Yes, this is a film that has absolutely everything – music from the Graham Bond Organisation (with a short-haired Jack Bruce and Ginger Baker), Lulu & the Luvvers and Derek “Charlie from Casualty” Thompson, all of whom rub shoulders with a silver-suited Frank Thornton and a crash-helmeted Terry Scott at the helm of a fleet of mini-skirted storm troopers on Lambrettas. All this, plus choreography that can only be compared with propping two tailor's dummies together and a “battle of the guitars” that defies all reason.

As with all fine pictures, Gonks raises many important issues: Why do the “space patrols” favour Second World War surplus ARP helmets combined with replica Ray Bans? Was the director, Robert Hartford-Davis, also in a coma or did he actually leave the studio during filming? Was the production assigned approximately 10 sq ft of floor space? Who devised the dream sequence of “The Dancing Gonk Girls” and have they recently been released back into society?

However, the most wonderfully deranged film in the history of British cinema is Psychomania. When it went into production in Shepperton Studios in late 1971, this was to be the first ever quality zombie-biker-in-Middlesex horror film to feature Beryl Reid. The leading man is Nicky Henson, playing Tom, an upper-class delinquent who still lives with his mummy and has many questions of Shadwell the butler (a profoundly unhappy-looking George Sanders), who manages to double as an agent of Lucifer on his afternoons off.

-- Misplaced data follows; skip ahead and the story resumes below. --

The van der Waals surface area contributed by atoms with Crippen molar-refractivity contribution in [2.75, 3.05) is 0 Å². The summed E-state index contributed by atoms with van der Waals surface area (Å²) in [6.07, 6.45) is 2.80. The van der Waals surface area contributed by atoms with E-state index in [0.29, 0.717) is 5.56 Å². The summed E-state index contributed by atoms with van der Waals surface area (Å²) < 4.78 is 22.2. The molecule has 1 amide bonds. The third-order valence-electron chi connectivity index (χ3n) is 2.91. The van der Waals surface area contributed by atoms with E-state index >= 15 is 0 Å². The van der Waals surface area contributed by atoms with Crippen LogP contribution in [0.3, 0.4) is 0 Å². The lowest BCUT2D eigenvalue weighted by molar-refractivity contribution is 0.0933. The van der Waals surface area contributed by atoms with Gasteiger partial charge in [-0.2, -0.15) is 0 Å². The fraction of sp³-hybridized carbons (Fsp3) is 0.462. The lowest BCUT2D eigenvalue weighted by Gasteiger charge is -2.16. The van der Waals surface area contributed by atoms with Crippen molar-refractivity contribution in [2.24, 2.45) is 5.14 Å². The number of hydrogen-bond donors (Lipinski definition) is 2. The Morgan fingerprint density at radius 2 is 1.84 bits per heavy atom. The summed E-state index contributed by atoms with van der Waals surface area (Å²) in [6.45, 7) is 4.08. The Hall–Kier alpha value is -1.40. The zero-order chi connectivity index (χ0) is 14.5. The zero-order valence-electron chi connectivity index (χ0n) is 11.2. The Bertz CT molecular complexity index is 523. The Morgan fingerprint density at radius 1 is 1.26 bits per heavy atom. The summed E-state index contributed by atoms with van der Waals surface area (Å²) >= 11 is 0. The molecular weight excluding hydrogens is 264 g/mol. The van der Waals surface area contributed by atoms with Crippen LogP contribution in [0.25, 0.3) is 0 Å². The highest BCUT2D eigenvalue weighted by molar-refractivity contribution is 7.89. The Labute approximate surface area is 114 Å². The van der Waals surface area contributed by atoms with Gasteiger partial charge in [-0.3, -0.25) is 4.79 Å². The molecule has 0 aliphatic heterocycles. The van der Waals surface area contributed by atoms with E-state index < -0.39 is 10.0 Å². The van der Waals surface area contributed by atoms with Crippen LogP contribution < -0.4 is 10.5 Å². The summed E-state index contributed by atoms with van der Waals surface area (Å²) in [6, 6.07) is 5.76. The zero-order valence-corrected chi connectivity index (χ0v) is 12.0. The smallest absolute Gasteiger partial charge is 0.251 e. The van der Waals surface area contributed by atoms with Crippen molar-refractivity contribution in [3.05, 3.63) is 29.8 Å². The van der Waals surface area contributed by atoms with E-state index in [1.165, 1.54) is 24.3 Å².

According to Psychomania, all that is necessary to return from the grave as an invincible zombie is to enter a wardrobe while wearing NHS glasses prior to committing suicide. An excited Tom then meets with his gang, virtually all of whom sport the brand of stage-cockney accent last heard in Here Come the Double Deckers, and before becoming zombiefied they embark on a jolly trip to Shepperton shopping precinct, where they immediately invade Fine Fare in order to check on the price of Jammie Dodgers.

Naturally, it all ends badly, with Beryl being turned into a toad “for all eternity”. But despite its faults and restricted budget, Psychomania admirably fulfils its brief of entertaining the viewing public. Contrast Nicky & Co with 1983's Yellowbeard, celluloid proof of the almost infallible rule that a prestige cast is no guarantee of 90-plus minutes of hilarity, especially if self-indulgent cameos and stellar egos are used as a substitute for a decent script or coherent direction.

Yellowbeard boasted a cast that ranged from James Mason and Marty Feldman to Peter Cook, a third of the Monty Python team, and a cameo from David Bowie but the result was still a comedy marginally less amusing than Threads. Similarly, guest appearances from Ben Kingsley and John Cleese could not hope to save Michael Winner's last film, Parting Shots. Allegedly a black comedy, this centres on Chris Rea, acting with all of the verve and passion of a doleful traffic bollard, and often has audiences begging for the humorous subtleties of Death Wish II. Or even The Cool Mikado.